SB: In DunHuang we're using safari tents designed for the French military, but customized for civilian use.  Each tent fits two adults and is set up for couples with one bed or for friends with two beds. I designed the interiors of the tents and a superstar called Ciga helped make it a reality. Everything in the tent is functional for prolonged stays in the wild. Generally we don't like using the word luxury, because this word really means different things to different people. To me, this camp is wild luxury. We have hot showers, en-suite toilets, 50 year old Iranian carpets, imported Morrocan tables, and comfortable beds. I've been to some of the best safari camps in Africa and I'm very happy with how the tents feel and work.

SmSh: What exactly are the accommodations options?

SB: We have one tent style, eight tents available for each retreat, and each tent fits 2 people.

SmSh: What sorts of guests are showing interest?

SB: There's space for up to 16 guests on each retreat. There's been a lot more interest from women than men in the retreats, not surprisingly. Retreats are a fantastic way to get to know your friends on a deeper level by doing something fun and  adventurous together. We've got reservations from couples, friends coming as pairs, business owners, corporate heads, fund managers and a couple of celebrities.

SmSh: Tell us about the location. Dunhuang, the Gobi Desert, the Crescent Moon Lake, and the Mogao Grottoes.

SB: The site is located 40kms outside of DunHuang city. The Gobi (from Mongolian gobi, pronounced "ge-bi" meaning “waterless place”) stretches across huge portions of both Mongolia and China. Contrary to the perhaps romantic image long associated with what—at least to the Western mind—was a remote and unexplored region, much of the Gobi is not sandy desert but bare rock. Our camp is located amongst sand dunes, facing the Kunlun mountain range. We are out of the city and away from the crowds. If you like crowds, then The Crescent Moon Lake is somewhere to check out! The Mogao Grottoes shouldn't be missed if visiting DunHuang - some of the paintings are 2,000 years old. We've arranged for completely private cave viewings.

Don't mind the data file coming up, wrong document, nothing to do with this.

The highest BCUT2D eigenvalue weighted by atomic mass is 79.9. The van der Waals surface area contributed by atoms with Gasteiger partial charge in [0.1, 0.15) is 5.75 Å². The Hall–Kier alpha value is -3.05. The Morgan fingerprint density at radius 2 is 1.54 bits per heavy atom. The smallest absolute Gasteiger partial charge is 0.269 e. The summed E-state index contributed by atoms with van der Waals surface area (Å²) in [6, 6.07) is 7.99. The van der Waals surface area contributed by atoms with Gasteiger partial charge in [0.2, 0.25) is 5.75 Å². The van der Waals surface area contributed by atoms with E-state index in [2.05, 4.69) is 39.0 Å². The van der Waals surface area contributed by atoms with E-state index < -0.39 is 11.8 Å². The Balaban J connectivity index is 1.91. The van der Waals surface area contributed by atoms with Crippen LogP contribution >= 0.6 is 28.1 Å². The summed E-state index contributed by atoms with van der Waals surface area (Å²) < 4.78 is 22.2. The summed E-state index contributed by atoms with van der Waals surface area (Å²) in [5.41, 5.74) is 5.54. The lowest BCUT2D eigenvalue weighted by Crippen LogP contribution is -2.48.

SmSh: Picking out a few highlights from the itinerary, maybe you could go into a bit more detail:
 Tell me about the helicopter shuttle.

SB: The chopper shuttle is an optional add-on (that we recommend). Upon arrival at the airport, our shuttle car drops you off to the helipad and off you go. Our route takes us directly over the crescent moon lake and the view of the desert from the air is spectacular.

SmSh: The session with the astronomer.

SB: The night sky in the desert is one of the clearest in China, so we used the opportunity to do a little star gazing. We have an astronomer on hand with telescopes and maps of the night sky so that when you look up, you know exactly what constellations you're looking at for the next couple of nights. Last time we were there we lost count of the shooting stars.

SmSh: The session with the historian. 

SB: Professor Mao is a character. While she was teaching the course on "Forgotten Silk Road: Five Central Asian States" at the British Museum, she was also the editor of the Journal of Inner Asian Art & Archaeology at the University of London. She is currently both a research professor at the National Center for Cultural Soft Power Research in Beijing University and a research professor at the Dunhuang Academy. Her fireside history of the silk road is an intimate and informative conversation about DunHuang's significance in world trade and history.

SmSh: The wine tasting and dinner. 

SB: I asked Mat from Magnum Wines to be involved - well because I think he's the best in China. He provides wine to the best restaurants in the country including my favorite restaurant in the world UltraViolet. It's easy to forget; the best wines are not necessarily the most expensive, choose the right wine for the right occasion. We asked for a quality and a natural selection of wine, and boy did he deliver. Some people hear 'natural wine' and turn up their noses, I tell people to come with an open mind. I love his entire selection for the retreat.

Our menu was put together by the cheeky Spaniard Ramon Verano of Mikkeller, but formerly Tomatito which is where we met! The team at Tomatito was kind enough to let us set up our tent on their roof while we were testing interior designs earlier this year. Ramon brings such warmth and positive energy to the dishes that are served. He's someone who really cares about the experience of each meal. We're really lucky to have both of these boys involved in this.

SmSh: So it’s running in September and October? What's the pricing like? Is it all-inclusive?

SB: We are running this September and October and then we close this site for the winter. It's 20,888RMB per person and everything from arrival to departure is taken care of. All you need to do is get to DunHuang and our team does the rest.

Helicopters and hot air balloons are not for everyone, so these are optional add-ons.